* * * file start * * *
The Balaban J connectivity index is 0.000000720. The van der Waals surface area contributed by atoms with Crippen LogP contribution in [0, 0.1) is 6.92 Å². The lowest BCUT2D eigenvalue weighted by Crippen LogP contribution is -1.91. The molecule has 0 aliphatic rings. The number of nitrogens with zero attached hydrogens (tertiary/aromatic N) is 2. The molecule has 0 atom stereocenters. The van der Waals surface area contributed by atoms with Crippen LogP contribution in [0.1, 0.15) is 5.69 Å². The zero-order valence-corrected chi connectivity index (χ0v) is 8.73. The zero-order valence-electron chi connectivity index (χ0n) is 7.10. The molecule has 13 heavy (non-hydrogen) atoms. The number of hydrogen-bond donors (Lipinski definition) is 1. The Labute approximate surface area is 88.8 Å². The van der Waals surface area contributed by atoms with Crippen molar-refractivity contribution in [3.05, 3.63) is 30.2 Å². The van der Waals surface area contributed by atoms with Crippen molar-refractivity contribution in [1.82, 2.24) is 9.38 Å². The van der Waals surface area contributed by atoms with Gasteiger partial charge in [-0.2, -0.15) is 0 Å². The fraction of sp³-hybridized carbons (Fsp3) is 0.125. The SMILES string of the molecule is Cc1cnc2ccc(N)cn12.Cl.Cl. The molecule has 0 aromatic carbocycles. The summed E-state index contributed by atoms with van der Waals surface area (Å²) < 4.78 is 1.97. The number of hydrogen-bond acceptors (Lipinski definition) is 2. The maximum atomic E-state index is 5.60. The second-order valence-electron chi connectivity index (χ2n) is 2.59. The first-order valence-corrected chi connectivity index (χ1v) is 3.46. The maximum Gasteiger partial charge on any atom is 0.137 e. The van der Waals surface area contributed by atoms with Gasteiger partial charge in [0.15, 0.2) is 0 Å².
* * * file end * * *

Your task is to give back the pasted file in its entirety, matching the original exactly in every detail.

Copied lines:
The Balaban J connectivity index is 0.000000720. The van der Waals surface area contributed by atoms with Crippen LogP contribution in [0, 0.1) is 6.92 Å². The lowest BCUT2D eigenvalue weighted by Crippen LogP contribution is -1.91. The molecule has 0 aliphatic rings. The number of nitrogens with zero attached hydrogens (tertiary/aromatic N) is 2. The molecule has 0 atom stereocenters. The van der Waals surface area contributed by atoms with Crippen LogP contribution in [0.1, 0.15) is 5.69 Å². The zero-order valence-corrected chi connectivity index (χ0v) is 8.73. The zero-order valence-electron chi connectivity index (χ0n) is 7.10. The molecule has 13 heavy (non-hydrogen) atoms. The number of hydrogen-bond donors (Lipinski definition) is 1. The Labute approximate surface area is 88.8 Å². The van der Waals surface area contributed by atoms with Crippen molar-refractivity contribution in [3.05, 3.63) is 30.2 Å². The van der Waals surface area contributed by atoms with Crippen molar-refractivity contribution in [1.82, 2.24) is 9.38 Å². The van der Waals surface area contributed by atoms with Gasteiger partial charge in [-0.2, -0.15) is 0 Å². The fraction of sp³-hybridized carbons (Fsp3) is 0.125. The SMILES string of the molecule is Cc1cnc2ccc(N)cn12.Cl.Cl. The molecule has 0 aromatic carbocycles. The summed E-state index contributed by atoms with van der Waals surface area (Å²) < 4.78 is 1.97. The number of hydrogen-bond acceptors (Lipinski definition) is 2. The maximum atomic E-state index is 5.60. The second-order valence-electron chi connectivity index (χ2n) is 2.59. The first-order valence-corrected chi connectivity index (χ1v) is 3.46. The maximum Gasteiger partial charge on any atom is 0.137 e. The van der Waals surface area contributed by atoms with Gasteiger partial charge in [0.15, 0.2) is 0 Å².